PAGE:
Pandemic May Provide A Chance To Rethink Early Learning In Ohio
The upheaval caused by the pandemic may provide an opportunity to rethink Ohio's approach to early education.
Early education advocates such as Shannon Jones, executive director of Groundwork Ohio, say that for once, money doesn’t seem to be the main challenge for early education. The combination of stimulus money, local grants and state spending offers an opportunity to re-envision the patchwork of early-education programs.
“Are we going to squander the opportunity by not thinking about what young children really need for lifelong success?” Jones asked.
“I kind of agree and disagree with the statement,” said Eric Morse, CEO and president of The Centers for Families and Children in Cleveland, operating seven early learning centers and serving about 1,000 kids each year.
Morse agrees that there currently might be more funding flexibility for organizations providing early education, but funding flexibility can’t fix the myriad challenges providers face. As an example, the need is high, and waiting lists are long, even when capacity isn’t limited to 60 percent as it has been during the pandemic.
“If the child is in a high-quality early learning center like ours, 89 percent of the kids who leave our centers are ready for kindergarten. If you look at the state, only 60 percent of kids are ready, and if you look at Cleveland, we’re talking like in the 30 percents,” Morse said. “And the patchwork — it’s almost as complicated as like sending your kid to college. I mean, you’ve got Head Start funds coming, you have Pre4CLE, you have universal pre-kindergarten vouchers that are coming in from the state that are TANF [Temporary Assistance for Needy Families] funded, you have grants. To help a family figure out ‘how am I going to send my kid to pre-school,’ it’s like you have to do a FAFSA [Free Application for Federal Student Aid, for college-bound students].”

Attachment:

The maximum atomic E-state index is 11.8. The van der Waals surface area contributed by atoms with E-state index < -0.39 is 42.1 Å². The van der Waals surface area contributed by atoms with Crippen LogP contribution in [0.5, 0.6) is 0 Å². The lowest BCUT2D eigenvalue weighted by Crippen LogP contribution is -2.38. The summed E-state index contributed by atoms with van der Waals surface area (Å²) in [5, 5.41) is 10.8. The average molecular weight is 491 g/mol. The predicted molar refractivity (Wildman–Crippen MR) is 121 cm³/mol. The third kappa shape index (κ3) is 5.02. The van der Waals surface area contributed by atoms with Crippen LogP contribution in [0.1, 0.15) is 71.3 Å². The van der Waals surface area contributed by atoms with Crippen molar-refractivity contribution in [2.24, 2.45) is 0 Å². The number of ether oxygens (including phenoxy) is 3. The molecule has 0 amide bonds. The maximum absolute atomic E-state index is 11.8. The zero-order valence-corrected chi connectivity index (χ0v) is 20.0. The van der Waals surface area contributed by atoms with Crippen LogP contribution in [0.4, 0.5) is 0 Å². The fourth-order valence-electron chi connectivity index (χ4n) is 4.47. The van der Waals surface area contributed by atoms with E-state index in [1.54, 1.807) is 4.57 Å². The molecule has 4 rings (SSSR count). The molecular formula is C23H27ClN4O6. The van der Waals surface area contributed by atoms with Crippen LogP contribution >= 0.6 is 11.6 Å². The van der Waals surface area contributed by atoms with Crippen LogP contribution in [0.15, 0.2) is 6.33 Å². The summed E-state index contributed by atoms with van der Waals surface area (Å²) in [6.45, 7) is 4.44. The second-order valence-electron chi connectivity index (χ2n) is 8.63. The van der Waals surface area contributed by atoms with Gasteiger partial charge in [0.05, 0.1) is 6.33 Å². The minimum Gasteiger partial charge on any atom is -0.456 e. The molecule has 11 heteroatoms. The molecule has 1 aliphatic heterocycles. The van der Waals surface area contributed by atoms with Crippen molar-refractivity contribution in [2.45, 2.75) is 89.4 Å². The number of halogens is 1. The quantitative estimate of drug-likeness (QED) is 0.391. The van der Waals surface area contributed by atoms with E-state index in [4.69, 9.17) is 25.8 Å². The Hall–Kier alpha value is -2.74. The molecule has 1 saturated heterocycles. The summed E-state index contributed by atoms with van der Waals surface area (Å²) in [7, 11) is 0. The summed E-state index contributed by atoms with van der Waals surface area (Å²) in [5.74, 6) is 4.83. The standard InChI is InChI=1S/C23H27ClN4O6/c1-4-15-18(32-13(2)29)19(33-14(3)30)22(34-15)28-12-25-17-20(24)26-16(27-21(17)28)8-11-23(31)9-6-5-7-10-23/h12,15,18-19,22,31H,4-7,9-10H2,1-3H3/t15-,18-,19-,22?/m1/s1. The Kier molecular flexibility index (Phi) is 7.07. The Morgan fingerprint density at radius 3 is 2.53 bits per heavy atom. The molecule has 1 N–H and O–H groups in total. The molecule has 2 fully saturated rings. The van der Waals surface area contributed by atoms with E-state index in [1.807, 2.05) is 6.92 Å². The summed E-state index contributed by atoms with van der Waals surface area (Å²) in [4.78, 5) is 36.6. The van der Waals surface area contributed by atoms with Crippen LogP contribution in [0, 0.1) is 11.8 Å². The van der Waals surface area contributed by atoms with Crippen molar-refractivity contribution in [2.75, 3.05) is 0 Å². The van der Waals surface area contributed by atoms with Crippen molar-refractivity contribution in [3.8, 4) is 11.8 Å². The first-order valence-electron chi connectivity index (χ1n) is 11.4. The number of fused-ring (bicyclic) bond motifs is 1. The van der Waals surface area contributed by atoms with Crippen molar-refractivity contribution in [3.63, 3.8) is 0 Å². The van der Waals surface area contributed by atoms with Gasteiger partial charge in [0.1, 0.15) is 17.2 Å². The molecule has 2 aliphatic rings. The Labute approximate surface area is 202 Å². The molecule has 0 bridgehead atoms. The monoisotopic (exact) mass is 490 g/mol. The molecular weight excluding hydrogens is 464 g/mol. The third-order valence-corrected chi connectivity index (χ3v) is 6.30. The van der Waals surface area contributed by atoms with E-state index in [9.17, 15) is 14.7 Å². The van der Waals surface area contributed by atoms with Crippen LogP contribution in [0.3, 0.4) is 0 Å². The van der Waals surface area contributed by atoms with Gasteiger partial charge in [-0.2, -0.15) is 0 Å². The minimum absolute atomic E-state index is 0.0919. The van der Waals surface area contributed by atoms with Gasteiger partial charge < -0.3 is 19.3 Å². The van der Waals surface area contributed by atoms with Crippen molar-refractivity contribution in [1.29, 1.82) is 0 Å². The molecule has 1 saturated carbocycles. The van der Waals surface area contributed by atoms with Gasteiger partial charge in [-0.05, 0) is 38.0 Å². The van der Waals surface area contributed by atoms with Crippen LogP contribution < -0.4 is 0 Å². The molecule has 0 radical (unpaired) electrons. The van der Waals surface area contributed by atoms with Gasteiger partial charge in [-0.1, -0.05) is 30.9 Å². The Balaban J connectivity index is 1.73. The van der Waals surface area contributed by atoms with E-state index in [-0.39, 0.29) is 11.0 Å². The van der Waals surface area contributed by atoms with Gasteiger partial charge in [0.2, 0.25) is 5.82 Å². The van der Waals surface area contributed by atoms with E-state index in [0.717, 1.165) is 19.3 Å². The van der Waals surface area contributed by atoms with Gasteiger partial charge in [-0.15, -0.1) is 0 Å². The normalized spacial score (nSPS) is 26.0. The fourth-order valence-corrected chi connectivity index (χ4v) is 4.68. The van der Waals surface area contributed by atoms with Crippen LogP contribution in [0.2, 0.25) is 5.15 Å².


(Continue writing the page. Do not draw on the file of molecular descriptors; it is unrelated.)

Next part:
Morse said there needs to be a statewide approach to early learning, to get away from that patchwork of funding sources.
But for lower income families, access to education is only part of the challenge. The pandemic prompted The Centers to invest in online programming, which will likely stay beyond the pandemic. But internet access is still a barrier for manly local families.
And access to iPads or internet hotspots — which was increased during the pandemic — won’t solve everything.
“Doing that when a family is dealing with having very low income, and the crises that occur in someone’s life, make it very difficult for that to be effective,” Morse said. “The other big thing was most of our families are working, but they’re working low-paid jobs. They’re also essential workers, so when we went down to shutting down, I mean their ability to get to work and the likelihood that they may lose their job because they weren’t able to get their kid into care was significantly higher.”
Wrap-around social services are essential to helping children and families navigating the earliest years, Morse said. Those are services that The Centers offers as a Head Start provider. He said his organization is beginning to move toward a two-generational model of service.
“We’re going to provide access to all of those services in a comprehensive way with the goal of eventually having a child come to us either as an infant, or even working with a pregnant mom, that by the time that family leaves us when that kid goes to kindergarten, that family is out of poverty,” Morse said. “That we can leverage all our services — early learning, workforce, health services — to help lift that family up.”
Morse said even though services like this are expensive, they will save money long term.
“If kids are ready for kindergarten, that solves a whole lot of down-the-line problems for the family obviously, most importantly, but for the state, for us as tax payers,” he said. “This is a very worthy investment.”